How far was the defeat of Germany in 1945 the most important turning point on International relations in the period 1879 1980?

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How far was the defeat of Germany in 1945 the most important turning point on International relations in the period 1879 – 1980?

There was continuous unrest regarding International relations during the period 1879-1980. The defeat of Germany in 1945 by far was the most important turning point.  The defeat let to the rise of the superpowers and the development of communism and capitalism, also the division of Europe and also produced a global power vacuum. Other factors that can be considered as a turning point on International relations is the Origins of the first world war which was the consequence of the alliance system. The Treaty of Versailles also played it part as it led to the first world war, furthermore the development of the Cold War and the Munich agreement had an impact on International relations during the given period.

The defeat of Germany in 1945 ended the second world war however it took a turn for International relations. As Hitler was seen as the common enemy, the USA and USA no longer had a common aim. This brought back the  mistrust and suspicion in Europe that existed before the Munich Agreement. ‘In Taylor’s opinion, none of the great powers wanted a war, but all of the great powers wished to increase their power relative to the others.’ Europe was left without a dictator after Hitler’s defeat which led to a power vacuum, and as the Superpowers did not trust one another , this took a turn for International relations.  The time after the defeat of Germany left a state of confusion and Germany was left with no economic or political power. The Superpowers did not know what to do with state , as they had separate ideologies and they did not want to see Germany under the reign of another dictator. The USSR and USA  chose to divide Germany between them which eventually led to the Berlin Blockade. The tension between International relations was at its peak as Russia did not agree with Britain, USA and France’s ideologies. This eventually led to the rise of Communism and Capitalism, also known as the Cold War.  blamed Germany for the war. He ‘believed that many members of the German government had overtly expansionist plans, formulated in the aftermath of social democratic gains in the election of 1912.’  Germany  played a key role in international relations over the period of  1879 – 1980 but the defeat of Germany was a crucial turning point for International relations, it created conflict, mistrust and ended up dividing Europe. Without its defeat there would not have been the creation of the Berlin Blockade and the Cold War.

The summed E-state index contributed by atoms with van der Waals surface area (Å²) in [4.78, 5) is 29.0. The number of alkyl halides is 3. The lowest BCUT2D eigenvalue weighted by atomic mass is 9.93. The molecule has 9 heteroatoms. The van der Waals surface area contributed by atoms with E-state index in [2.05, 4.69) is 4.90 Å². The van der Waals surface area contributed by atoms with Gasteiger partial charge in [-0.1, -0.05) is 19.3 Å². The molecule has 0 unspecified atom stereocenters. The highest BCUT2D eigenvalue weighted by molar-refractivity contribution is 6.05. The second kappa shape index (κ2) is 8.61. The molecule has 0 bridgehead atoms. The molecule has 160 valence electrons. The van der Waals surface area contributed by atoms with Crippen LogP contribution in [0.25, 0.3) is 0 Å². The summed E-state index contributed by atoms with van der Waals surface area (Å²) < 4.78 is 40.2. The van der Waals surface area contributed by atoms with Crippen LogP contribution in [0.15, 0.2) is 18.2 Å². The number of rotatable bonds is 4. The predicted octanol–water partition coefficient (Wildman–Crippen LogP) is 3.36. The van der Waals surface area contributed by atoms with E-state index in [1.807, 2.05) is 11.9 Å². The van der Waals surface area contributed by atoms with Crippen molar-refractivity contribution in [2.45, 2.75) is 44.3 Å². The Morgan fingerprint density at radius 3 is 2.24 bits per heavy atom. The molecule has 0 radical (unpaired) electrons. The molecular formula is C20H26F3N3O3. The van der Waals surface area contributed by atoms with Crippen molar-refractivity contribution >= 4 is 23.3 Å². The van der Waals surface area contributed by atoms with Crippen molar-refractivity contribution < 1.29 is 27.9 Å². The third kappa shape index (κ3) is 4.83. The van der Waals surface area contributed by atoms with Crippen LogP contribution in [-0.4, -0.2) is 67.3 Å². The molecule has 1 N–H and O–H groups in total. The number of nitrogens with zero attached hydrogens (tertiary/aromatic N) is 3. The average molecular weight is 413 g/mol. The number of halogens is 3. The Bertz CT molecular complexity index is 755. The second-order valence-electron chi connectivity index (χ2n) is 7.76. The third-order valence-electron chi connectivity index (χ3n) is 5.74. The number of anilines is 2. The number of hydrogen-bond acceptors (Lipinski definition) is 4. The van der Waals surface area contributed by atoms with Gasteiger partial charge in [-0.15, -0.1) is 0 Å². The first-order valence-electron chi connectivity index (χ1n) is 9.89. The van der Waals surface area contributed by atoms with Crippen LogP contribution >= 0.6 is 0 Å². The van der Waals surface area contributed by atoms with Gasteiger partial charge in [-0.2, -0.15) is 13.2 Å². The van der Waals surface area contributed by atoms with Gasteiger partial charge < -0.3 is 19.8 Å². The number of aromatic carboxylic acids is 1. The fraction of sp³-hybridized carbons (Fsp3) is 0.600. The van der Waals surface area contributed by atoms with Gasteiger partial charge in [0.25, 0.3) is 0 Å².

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It can be said that Otto Von Bismarck’s Alliance System had its own impact on International relations. The leader of Germany at the time was interested in rebuilding his country but saw France as a threat. To bide time and prevent war , in 1879 Bismarck signed an alliance with Austria Hungary.

This alliance meant that the two countries would help each other financially and militarily when needed. This alliance is used in the crisis between Serbia and Austria- Hungary which eventually leads to the First world war.  has allocated blame for the outbreak of war entirely to ...

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